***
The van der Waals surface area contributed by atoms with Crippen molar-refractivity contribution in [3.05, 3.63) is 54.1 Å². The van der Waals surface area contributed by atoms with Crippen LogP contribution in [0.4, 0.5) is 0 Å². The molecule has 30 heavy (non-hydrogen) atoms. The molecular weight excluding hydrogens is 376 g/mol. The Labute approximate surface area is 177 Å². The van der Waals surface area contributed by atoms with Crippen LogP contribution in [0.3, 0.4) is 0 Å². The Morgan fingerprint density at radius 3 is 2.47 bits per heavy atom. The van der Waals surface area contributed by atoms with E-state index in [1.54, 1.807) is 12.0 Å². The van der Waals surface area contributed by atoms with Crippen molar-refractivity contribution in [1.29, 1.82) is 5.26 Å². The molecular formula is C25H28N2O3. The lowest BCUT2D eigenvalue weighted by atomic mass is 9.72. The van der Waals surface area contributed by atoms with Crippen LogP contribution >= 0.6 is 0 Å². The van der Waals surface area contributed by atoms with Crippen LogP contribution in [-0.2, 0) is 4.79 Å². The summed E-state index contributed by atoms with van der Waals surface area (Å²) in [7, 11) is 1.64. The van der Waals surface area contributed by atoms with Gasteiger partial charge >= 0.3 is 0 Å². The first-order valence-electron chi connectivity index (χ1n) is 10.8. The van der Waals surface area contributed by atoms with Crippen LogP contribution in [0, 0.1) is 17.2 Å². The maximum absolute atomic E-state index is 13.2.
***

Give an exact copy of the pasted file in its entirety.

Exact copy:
The van der Waals surface area contributed by atoms with Crippen molar-refractivity contribution in [3.05, 3.63) is 54.1 Å². The van der Waals surface area contributed by atoms with Crippen LogP contribution in [0.4, 0.5) is 0 Å². The molecule has 30 heavy (non-hydrogen) atoms. The molecular weight excluding hydrogens is 376 g/mol. The Labute approximate surface area is 177 Å². The van der Waals surface area contributed by atoms with Crippen LogP contribution in [0.3, 0.4) is 0 Å². The Morgan fingerprint density at radius 3 is 2.47 bits per heavy atom. The van der Waals surface area contributed by atoms with E-state index in [1.54, 1.807) is 12.0 Å². The van der Waals surface area contributed by atoms with Crippen molar-refractivity contribution in [1.29, 1.82) is 5.26 Å². The molecular formula is C25H28N2O3. The lowest BCUT2D eigenvalue weighted by atomic mass is 9.72. The van der Waals surface area contributed by atoms with Crippen LogP contribution >= 0.6 is 0 Å². The van der Waals surface area contributed by atoms with Crippen LogP contribution in [-0.2, 0) is 4.79 Å². The summed E-state index contributed by atoms with van der Waals surface area (Å²) in [7, 11) is 1.64. The van der Waals surface area contributed by atoms with Gasteiger partial charge >= 0.3 is 0 Å². The first-order valence-electron chi connectivity index (χ1n) is 10.8. The van der Waals surface area contributed by atoms with Crippen LogP contribution in [0, 0.1) is 17.2 Å². The maximum absolute atomic E-state index is 13.2.